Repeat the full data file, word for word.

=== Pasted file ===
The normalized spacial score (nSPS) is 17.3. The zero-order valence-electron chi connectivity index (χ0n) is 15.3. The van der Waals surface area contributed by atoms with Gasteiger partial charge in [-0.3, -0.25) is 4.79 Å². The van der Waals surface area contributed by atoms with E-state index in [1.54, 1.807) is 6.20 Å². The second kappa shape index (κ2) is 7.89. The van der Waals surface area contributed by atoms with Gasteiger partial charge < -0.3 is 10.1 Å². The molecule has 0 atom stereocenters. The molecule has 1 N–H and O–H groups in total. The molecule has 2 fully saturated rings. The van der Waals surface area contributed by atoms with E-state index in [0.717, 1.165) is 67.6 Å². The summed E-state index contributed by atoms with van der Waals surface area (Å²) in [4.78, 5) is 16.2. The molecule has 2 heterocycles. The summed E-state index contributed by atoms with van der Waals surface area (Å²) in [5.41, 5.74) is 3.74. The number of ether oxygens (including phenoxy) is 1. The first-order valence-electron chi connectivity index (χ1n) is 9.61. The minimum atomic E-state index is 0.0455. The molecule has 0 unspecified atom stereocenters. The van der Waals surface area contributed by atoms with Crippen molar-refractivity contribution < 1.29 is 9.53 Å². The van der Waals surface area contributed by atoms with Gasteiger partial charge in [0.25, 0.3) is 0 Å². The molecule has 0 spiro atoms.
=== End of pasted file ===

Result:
The normalized spacial score (nSPS) is 17.3. The zero-order valence-electron chi connectivity index (χ0n) is 15.3. The van der Waals surface area contributed by atoms with Gasteiger partial charge in [-0.3, -0.25) is 4.79 Å². The van der Waals surface area contributed by atoms with E-state index in [1.54, 1.807) is 6.20 Å². The second kappa shape index (κ2) is 7.89. The van der Waals surface area contributed by atoms with Gasteiger partial charge < -0.3 is 10.1 Å². The molecule has 0 atom stereocenters. The molecule has 1 N–H and O–H groups in total. The molecule has 2 fully saturated rings. The van der Waals surface area contributed by atoms with E-state index in [0.717, 1.165) is 67.6 Å². The summed E-state index contributed by atoms with van der Waals surface area (Å²) in [4.78, 5) is 16.2. The molecule has 2 heterocycles. The summed E-state index contributed by atoms with van der Waals surface area (Å²) in [5.41, 5.74) is 3.74. The number of ether oxygens (including phenoxy) is 1. The first-order valence-electron chi connectivity index (χ1n) is 9.61. The minimum atomic E-state index is 0.0455. The molecule has 0 unspecified atom stereocenters. The van der Waals surface area contributed by atoms with Crippen molar-refractivity contribution < 1.29 is 9.53 Å². The van der Waals surface area contributed by atoms with Gasteiger partial charge in [0.25, 0.3) is 0 Å². The molecule has 0 spiro atoms.